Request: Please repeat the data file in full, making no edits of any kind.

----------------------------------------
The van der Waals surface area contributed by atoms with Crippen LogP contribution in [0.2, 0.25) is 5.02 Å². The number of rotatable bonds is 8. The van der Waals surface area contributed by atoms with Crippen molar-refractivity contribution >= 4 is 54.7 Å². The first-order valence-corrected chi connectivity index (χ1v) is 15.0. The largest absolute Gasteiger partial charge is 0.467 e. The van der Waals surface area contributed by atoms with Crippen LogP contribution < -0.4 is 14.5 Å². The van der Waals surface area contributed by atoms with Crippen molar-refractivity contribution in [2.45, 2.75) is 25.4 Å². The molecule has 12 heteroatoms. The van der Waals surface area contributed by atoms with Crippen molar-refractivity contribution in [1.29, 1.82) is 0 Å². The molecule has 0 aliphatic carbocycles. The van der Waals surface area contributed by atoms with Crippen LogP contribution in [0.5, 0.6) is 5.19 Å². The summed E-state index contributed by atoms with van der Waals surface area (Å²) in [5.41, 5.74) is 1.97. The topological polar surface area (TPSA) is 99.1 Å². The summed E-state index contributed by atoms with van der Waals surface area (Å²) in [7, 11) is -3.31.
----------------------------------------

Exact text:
The van der Waals surface area contributed by atoms with Crippen LogP contribution in [0.2, 0.25) is 5.02 Å². The number of rotatable bonds is 8. The van der Waals surface area contributed by atoms with Crippen molar-refractivity contribution >= 4 is 54.7 Å². The first-order valence-corrected chi connectivity index (χ1v) is 15.0. The largest absolute Gasteiger partial charge is 0.467 e. The van der Waals surface area contributed by atoms with Crippen LogP contribution < -0.4 is 14.5 Å². The van der Waals surface area contributed by atoms with Crippen molar-refractivity contribution in [2.45, 2.75) is 25.4 Å². The molecule has 12 heteroatoms. The van der Waals surface area contributed by atoms with Crippen molar-refractivity contribution in [1.29, 1.82) is 0 Å². The molecule has 0 aliphatic carbocycles. The van der Waals surface area contributed by atoms with Crippen LogP contribution in [0.5, 0.6) is 5.19 Å². The summed E-state index contributed by atoms with van der Waals surface area (Å²) in [5.41, 5.74) is 1.97. The topological polar surface area (TPSA) is 99.1 Å². The summed E-state index contributed by atoms with van der Waals surface area (Å²) in [7, 11) is -3.31.